How it finishes :: Red Jacket is the first short-film from the team behind it, and has been made in both the Tamil version which I watched, and a Kannada version – but after watching this one, we are sure that there are more to come following the tale. The same will make it to the list of my favourite Indian short-films among those I have come across in the last few years. It deals with the idea of revenge in a way that makes it a highly intriguing run throughout those twenty minutes. The subtitle option is also available, and by the end, the message is loud and clear about revenge, that those who take up the sword and live by it, will die by the same; for violence never really solves anything, but makes way for more of blood to flow. The release date of the short-film is pending, and will be updated when it is announced. When it is up for everyone to watch, do make sure that you don’t miss the twenty minute long saga of revenge. UPDATE: Movie released, and can be watched from the below link.

Release date: To be announced
Running time: 20 minutes
Directed by: KV Raja Saravanan
Starring: Kowshik, Gani, Prashanth, Peekay, Arun, Chethan, Rafeek, Chida, Santosh


@ Cemetery Watch
✠ The Vampire Bat.

Aurangzeb

aurangzeb (4)

Talking about Aurangzeb, one has to wonder why this name for a movie which resembled Don and its remake in its first trailer shown in the theatres, but then you remember the Mughal Emperor who fought for kingship over kinship (“kingship knows no kinship” as declared by the movie itself in some of the posters), as the young emperor battled his brothers and also put his father under house arrest in the Agra Fort for the control of the throne; then after his formal coronation in Delhi, he does execute his brother, the eldest son and the heir apparent of Shah Jahan and his wife Mumtaz Mahal, Dara Shikoh – as it is recorded in the annals of history. But his striving towards achieving his aim, and his master tactics might have also been considered while giving this name to the movie. His continuation of warfare might be another thing – the desire to achieve more heights, as he built up a massive army for more and more military expansion throughout the boundaries of his already vast empire. He was among the wealthiest of the Mughal rulers if what is written about him is true. By 1690, Aurangzeb had territories stretching from the South to the Afghan area. But after his death, the empire built on blood and intolerance breaks apart, something which has to be considered with the kingship of this movie.

The movie starts with a quote from The Odes, a collection of Latin lyric poems by Horace a.k.a Quintus Horatius Flaccus, the famous Roman poet from the age of the first emperor and the founder of the Roman Empire, known to us as Augustus Caesar. I can’t bring myself to remember that quote, but here we have another emperor! Never mind, our story follows the illegal real estate developer Yashvardhan (Jackie Shroff) and his always pleasure-seeking arrogant son Ajay (Arjun Kapoor). Rishi Kapoor, Prithviraj and Sikandar Kher is one cop family and challenges the family of criminals in a battle which is more unseen than seen. The police department succeeds in capturing Ajay and torture him, while they send out Ajay’s twin brother, Vishal (Arjun Kapoor), to Yashvardhan to find his secrets and bring his empire down to earth from the sky which it has set as the limit. Vishal joins the crew and becomes an informer, with a desire to take revenge for his mother who had to run away from his father Yashvardhan due to his dirty deeds. Here, the two brothers create the idea of Aurangzeb – the king, who puts his throne, sceptre and crown ie kingship above kinship. But in another way, Arya (Prithviraj) is also Aurangazeb – the concept not being limited to one person. Even his family of police officers has interest in real estate and they are all businessman on the end of the day. They fight their own battles, and the result is clearly unpredictable with the high emotional element involved.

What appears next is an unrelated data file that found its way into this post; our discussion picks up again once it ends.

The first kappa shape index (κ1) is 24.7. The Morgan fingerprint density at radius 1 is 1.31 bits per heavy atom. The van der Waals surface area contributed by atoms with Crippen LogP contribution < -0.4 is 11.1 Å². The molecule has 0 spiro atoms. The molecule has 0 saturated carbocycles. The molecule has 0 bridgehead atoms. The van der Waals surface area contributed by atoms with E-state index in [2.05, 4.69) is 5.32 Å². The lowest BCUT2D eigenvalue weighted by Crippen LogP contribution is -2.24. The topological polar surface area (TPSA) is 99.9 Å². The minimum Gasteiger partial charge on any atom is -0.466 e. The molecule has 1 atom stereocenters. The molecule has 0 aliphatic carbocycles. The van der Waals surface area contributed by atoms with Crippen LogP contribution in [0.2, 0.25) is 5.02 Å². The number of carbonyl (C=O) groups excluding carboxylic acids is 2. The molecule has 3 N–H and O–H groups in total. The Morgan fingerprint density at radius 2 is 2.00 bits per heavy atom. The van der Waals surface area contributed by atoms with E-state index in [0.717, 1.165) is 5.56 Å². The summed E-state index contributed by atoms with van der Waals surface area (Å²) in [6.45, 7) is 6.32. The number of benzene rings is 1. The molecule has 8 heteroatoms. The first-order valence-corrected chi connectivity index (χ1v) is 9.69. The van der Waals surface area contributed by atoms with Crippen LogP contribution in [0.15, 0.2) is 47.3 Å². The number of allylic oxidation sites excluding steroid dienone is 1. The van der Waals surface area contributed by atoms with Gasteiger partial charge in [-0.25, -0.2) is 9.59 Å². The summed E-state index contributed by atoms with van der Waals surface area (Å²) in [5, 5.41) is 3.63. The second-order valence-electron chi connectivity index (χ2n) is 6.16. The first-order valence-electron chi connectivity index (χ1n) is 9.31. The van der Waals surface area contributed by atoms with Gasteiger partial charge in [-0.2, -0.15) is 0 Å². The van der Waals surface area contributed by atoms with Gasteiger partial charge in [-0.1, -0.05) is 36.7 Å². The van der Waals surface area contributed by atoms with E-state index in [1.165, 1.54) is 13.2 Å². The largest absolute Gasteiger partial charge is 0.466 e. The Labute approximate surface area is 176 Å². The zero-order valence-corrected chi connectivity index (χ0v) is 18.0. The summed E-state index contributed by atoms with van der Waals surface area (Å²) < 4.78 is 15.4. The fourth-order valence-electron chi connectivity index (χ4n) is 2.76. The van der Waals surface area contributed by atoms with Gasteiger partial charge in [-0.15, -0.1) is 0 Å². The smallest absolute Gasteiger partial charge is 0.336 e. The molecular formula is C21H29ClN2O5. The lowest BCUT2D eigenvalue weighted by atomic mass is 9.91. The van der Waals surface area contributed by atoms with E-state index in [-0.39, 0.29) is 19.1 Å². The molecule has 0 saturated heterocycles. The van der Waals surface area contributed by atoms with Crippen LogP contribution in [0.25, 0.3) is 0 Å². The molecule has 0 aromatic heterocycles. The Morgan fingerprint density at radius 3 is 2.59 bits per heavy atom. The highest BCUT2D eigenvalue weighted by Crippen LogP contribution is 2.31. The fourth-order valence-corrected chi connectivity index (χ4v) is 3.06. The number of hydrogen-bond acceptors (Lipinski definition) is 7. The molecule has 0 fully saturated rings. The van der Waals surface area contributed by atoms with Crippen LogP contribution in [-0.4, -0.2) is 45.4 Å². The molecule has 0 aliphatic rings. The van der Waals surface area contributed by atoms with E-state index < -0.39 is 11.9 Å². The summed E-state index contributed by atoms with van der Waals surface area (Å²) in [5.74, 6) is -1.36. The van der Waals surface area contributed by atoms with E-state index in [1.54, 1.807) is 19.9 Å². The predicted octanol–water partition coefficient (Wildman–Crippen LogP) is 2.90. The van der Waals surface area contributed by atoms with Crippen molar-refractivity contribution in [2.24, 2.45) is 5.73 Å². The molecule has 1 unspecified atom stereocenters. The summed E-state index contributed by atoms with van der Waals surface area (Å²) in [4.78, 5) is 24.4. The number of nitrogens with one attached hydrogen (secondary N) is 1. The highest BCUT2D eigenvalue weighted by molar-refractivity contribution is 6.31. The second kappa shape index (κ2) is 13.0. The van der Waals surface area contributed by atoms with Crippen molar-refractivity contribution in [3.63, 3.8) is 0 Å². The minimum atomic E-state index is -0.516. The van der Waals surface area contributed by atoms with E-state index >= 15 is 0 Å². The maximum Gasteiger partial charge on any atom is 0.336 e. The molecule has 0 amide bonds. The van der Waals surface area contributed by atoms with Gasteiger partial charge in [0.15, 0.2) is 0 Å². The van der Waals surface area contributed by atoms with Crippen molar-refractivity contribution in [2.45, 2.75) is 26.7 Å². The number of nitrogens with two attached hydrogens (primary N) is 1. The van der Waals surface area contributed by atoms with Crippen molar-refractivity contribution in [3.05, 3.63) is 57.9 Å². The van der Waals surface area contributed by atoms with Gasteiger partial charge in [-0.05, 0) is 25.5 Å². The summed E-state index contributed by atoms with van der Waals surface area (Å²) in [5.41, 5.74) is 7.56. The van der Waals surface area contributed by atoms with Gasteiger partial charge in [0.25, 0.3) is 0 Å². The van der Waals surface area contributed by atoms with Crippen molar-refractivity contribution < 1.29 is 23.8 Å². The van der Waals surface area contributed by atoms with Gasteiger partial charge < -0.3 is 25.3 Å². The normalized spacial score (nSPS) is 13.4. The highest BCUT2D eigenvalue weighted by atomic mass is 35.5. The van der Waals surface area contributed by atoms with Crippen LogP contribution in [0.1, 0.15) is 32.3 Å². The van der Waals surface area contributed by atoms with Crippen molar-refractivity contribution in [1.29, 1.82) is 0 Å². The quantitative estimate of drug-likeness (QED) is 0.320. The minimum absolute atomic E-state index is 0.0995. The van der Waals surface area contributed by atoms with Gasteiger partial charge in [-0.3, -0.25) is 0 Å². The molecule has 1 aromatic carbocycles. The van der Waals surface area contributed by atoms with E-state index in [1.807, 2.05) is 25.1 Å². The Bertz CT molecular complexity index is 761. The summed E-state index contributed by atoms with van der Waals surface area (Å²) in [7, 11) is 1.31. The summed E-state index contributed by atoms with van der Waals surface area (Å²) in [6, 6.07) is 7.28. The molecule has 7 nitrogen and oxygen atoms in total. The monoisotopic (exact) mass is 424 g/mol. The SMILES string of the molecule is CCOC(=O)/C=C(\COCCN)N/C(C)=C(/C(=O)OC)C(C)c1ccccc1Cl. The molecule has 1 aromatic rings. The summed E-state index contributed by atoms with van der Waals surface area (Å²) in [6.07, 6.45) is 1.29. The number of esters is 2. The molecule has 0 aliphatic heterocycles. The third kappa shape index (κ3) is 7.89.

Prithviraj Sukumaran has come up with a simple, yet excellent performance. There was evidently no mistake when he was declared as the future of Malayalam movie industry, and now he has moved further north and extended his domain more than once. He has been both the most liked and the most disliked movie actors the Malayalam movie industry has ever seen, and there has been unnecessary controversies for sure. For the Bollywood audience who don’t know him, right from the beginning of his career through Nandanam to establishing himself as part of the elite class in Thalappavu, he had a good number of ups and downs in Malayalam movie industry, and is now at the zenith of his glory with Ayalum Njanum Thammil and Celluloid, which brought to him the Kerala State Film Award for the second time, after a gap of six years. Lets just forget Aiyyaa and consider this his Grand Hindi debut, as he is indeed leaving a permanent mark with this one. Along with these movies mentioned, if you need to watch more of his movies, I would recommend Vargam, Akale, Indian Rupee and Classmates, two of his interesting performances which also have their own entertainment value.